Toronto, ON, October 14, 2020 — The COVID-19 pandemic has been a significant source of stress for people around the world and as a result, our mental health has suffered. A myriad of studies around the world note how the mental health challenge has been growing in its significance since the pandemic hit. Ipsos has been tracking the mental health of Canadians since 2015 and has been closely monitoring the impact of the pandemic as the situation has evolved through the ebbs and flows of the pandemic and the accompanying preventative measures including lockdowns.
A recent Ipsos poll highlights the depth of the pandemic-induced challenges. Based on the levels of stress and emotional strain Canadians express having faced over the past year, a “Mental Health Risk Index” was developed. The study shows that half of Canadians (49%) have experienced stress and depression levels that classify them as being at “high risk.” This is a full 14 percentage points higher than 5 years ago and is at a level sustained from earlier in the pandemic (March 2021).
The relevance of this year’s theme for World Mental Health Day 2021, i.e. ‘Mental health care for all’, is highlighted by the disproportionate impact on some of the most vulnerable groups:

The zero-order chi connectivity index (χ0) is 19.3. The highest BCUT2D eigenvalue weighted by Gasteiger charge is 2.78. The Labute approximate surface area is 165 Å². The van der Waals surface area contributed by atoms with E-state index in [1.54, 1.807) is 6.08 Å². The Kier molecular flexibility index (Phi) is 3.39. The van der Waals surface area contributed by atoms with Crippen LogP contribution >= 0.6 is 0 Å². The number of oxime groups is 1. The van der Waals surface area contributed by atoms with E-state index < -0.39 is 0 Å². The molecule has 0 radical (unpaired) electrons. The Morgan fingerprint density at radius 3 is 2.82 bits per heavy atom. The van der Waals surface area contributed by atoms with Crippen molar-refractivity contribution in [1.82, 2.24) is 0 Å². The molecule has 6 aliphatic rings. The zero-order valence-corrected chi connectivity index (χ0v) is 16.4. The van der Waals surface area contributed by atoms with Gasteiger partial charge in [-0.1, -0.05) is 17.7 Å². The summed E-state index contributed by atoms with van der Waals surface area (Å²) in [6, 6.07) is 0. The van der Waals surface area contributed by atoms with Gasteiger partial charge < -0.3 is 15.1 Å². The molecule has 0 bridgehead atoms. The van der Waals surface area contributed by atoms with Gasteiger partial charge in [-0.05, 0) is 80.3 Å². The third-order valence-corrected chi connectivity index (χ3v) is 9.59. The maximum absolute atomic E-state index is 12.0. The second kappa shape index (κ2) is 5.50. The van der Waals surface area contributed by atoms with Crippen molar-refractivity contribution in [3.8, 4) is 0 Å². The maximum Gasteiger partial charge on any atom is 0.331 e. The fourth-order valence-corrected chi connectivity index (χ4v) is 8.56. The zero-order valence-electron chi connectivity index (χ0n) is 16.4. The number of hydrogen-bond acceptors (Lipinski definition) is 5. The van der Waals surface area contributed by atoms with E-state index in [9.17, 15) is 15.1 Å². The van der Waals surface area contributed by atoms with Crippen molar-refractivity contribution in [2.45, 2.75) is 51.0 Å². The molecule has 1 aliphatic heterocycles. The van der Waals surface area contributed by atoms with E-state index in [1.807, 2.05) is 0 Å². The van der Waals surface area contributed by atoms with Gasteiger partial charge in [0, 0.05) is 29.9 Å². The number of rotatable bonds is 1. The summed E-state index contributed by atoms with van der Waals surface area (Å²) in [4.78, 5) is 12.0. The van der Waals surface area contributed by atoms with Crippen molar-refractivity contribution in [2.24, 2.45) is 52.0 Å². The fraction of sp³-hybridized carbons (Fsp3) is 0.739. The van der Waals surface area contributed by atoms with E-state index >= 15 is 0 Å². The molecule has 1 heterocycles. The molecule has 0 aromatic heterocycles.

Mental health is a bigger challenge for some Canadians than others
Not unexpectantly, but disturbing nevertheless, are the groups in society that appear to be challenged most: the young, lower-income and women.
- 54% of women can be classified as ‘high risk' compared to 42% of men
- 51% of lower-income can be classified as ‘high risk’ compared to 44% of higher-income
- A full 73% of Gen Z and 61% of Millennials can be classified as ‘high risk’ compared to 49% of Gen X and 26% of Boomers.
So how are Canadians faring compared to other countries?
Mental health risk varies widely by country. Among the 30 countries surveyed, Canada fares in the middle of the spectrum: the proportion at high risk in Canada (49%) is higher than 13 other countries, including the US (43%), Great Britain (45%), Italy (44%) and South Korea (44%). But it is lower than 16 other countries including those topping the list: Turkey (70%), Brazil (70%), Chile (66%), South Africa (65%) & Colombia (65%).
While all countries are faced with significant challenges with respect to mental health among their citizens, the least at-risk countries feature Netherlands, France, Japan, Germany and the United States from the Global North while the ones facing the most risk are mostly comprised of the Middle Eastern and Latin American nations.
Other relevant findings include…
- 53% of Canadians say that they “often” think about their mental health vs 69% who do so about their physical health
- 81% of Canadians think that mental and physical health are equally important (vs 10% who think mental health is more important, and 5% who feel physical health should be prioritized)
- 53% say that the healthcare system treats physical health as most important, 25% equally important, 6% mental health more important